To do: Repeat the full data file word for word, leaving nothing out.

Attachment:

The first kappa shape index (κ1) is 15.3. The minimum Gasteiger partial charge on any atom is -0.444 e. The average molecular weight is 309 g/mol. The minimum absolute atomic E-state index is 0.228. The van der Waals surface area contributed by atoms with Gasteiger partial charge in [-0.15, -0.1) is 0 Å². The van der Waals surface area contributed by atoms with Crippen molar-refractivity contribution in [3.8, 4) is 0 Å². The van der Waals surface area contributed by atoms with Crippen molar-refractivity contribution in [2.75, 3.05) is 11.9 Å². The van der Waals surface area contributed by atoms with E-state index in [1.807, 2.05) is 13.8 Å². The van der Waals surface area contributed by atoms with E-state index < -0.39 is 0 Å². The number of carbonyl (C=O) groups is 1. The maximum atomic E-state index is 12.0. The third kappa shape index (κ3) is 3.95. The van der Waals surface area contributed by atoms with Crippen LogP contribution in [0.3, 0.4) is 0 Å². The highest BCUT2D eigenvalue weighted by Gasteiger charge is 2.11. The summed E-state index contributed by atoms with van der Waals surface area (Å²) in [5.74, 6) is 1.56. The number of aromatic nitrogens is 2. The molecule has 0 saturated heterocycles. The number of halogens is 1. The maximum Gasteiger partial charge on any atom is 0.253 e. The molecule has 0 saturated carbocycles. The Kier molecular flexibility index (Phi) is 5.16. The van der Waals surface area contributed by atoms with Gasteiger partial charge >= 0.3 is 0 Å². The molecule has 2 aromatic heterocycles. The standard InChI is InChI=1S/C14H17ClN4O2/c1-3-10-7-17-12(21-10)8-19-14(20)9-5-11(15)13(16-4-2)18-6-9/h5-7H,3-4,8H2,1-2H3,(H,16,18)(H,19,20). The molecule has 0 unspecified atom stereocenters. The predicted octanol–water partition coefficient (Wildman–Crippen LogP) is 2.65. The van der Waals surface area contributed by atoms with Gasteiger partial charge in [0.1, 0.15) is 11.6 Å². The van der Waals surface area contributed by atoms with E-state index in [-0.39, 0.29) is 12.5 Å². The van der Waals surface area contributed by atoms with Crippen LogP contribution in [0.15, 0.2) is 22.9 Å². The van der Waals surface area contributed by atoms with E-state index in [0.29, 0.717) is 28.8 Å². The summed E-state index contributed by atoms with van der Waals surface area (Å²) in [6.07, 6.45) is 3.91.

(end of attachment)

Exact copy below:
The first kappa shape index (κ1) is 15.3. The minimum Gasteiger partial charge on any atom is -0.444 e. The average molecular weight is 309 g/mol. The minimum absolute atomic E-state index is 0.228. The van der Waals surface area contributed by atoms with Gasteiger partial charge in [-0.15, -0.1) is 0 Å². The van der Waals surface area contributed by atoms with Crippen molar-refractivity contribution in [3.8, 4) is 0 Å². The van der Waals surface area contributed by atoms with Crippen molar-refractivity contribution in [2.75, 3.05) is 11.9 Å². The van der Waals surface area contributed by atoms with E-state index in [1.807, 2.05) is 13.8 Å². The van der Waals surface area contributed by atoms with E-state index < -0.39 is 0 Å². The number of carbonyl (C=O) groups is 1. The maximum atomic E-state index is 12.0. The third kappa shape index (κ3) is 3.95. The van der Waals surface area contributed by atoms with Crippen LogP contribution in [0.3, 0.4) is 0 Å². The highest BCUT2D eigenvalue weighted by Gasteiger charge is 2.11. The summed E-state index contributed by atoms with van der Waals surface area (Å²) in [5.74, 6) is 1.56. The number of aromatic nitrogens is 2. The molecule has 0 saturated heterocycles. The number of halogens is 1. The maximum Gasteiger partial charge on any atom is 0.253 e. The molecule has 0 saturated carbocycles. The Kier molecular flexibility index (Phi) is 5.16. The van der Waals surface area contributed by atoms with Gasteiger partial charge >= 0.3 is 0 Å². The molecule has 2 aromatic heterocycles. The standard InChI is InChI=1S/C14H17ClN4O2/c1-3-10-7-17-12(21-10)8-19-14(20)9-5-11(15)13(16-4-2)18-6-9/h5-7H,3-4,8H2,1-2H3,(H,16,18)(H,19,20). The molecule has 0 unspecified atom stereocenters. The predicted octanol–water partition coefficient (Wildman–Crippen LogP) is 2.65. The van der Waals surface area contributed by atoms with Gasteiger partial charge in [0.1, 0.15) is 11.6 Å². The van der Waals surface area contributed by atoms with E-state index in [-0.39, 0.29) is 12.5 Å². The van der Waals surface area contributed by atoms with Crippen LogP contribution in [0.15, 0.2) is 22.9 Å². The van der Waals surface area contributed by atoms with E-state index in [0.29, 0.717) is 28.8 Å². The summed E-state index contributed by atoms with van der Waals surface area (Å²) in [6.07, 6.45) is 3.91.